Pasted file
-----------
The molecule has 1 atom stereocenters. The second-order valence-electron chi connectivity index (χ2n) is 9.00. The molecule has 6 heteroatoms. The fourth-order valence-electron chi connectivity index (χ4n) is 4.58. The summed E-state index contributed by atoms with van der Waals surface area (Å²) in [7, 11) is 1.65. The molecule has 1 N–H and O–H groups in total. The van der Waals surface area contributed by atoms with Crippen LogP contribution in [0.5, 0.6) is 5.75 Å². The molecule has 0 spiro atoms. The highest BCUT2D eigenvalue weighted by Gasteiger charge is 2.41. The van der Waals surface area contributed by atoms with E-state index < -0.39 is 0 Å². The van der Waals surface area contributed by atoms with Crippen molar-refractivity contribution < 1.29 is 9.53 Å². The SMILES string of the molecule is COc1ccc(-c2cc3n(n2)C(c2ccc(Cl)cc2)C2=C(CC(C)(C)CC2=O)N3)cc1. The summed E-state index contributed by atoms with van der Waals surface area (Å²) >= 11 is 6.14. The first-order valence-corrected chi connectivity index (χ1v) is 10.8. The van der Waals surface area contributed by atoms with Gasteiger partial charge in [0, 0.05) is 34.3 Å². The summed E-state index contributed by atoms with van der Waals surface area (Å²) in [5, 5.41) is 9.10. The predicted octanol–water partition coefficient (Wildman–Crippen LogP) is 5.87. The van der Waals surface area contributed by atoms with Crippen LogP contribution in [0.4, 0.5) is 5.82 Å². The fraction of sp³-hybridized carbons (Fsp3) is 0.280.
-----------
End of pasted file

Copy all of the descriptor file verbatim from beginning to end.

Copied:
The molecule has 1 atom stereocenters. The second-order valence-electron chi connectivity index (χ2n) is 9.00. The molecule has 6 heteroatoms. The fourth-order valence-electron chi connectivity index (χ4n) is 4.58. The summed E-state index contributed by atoms with van der Waals surface area (Å²) in [7, 11) is 1.65. The molecule has 1 N–H and O–H groups in total. The van der Waals surface area contributed by atoms with Crippen LogP contribution in [0.5, 0.6) is 5.75 Å². The molecule has 0 spiro atoms. The highest BCUT2D eigenvalue weighted by Gasteiger charge is 2.41. The van der Waals surface area contributed by atoms with E-state index < -0.39 is 0 Å². The van der Waals surface area contributed by atoms with Crippen molar-refractivity contribution < 1.29 is 9.53 Å². The SMILES string of the molecule is COc1ccc(-c2cc3n(n2)C(c2ccc(Cl)cc2)C2=C(CC(C)(C)CC2=O)N3)cc1. The summed E-state index contributed by atoms with van der Waals surface area (Å²) >= 11 is 6.14. The first-order valence-corrected chi connectivity index (χ1v) is 10.8. The van der Waals surface area contributed by atoms with Gasteiger partial charge in [0, 0.05) is 34.3 Å². The summed E-state index contributed by atoms with van der Waals surface area (Å²) in [5, 5.41) is 9.10. The predicted octanol–water partition coefficient (Wildman–Crippen LogP) is 5.87. The van der Waals surface area contributed by atoms with Crippen LogP contribution in [0.4, 0.5) is 5.82 Å². The fraction of sp³-hybridized carbons (Fsp3) is 0.280.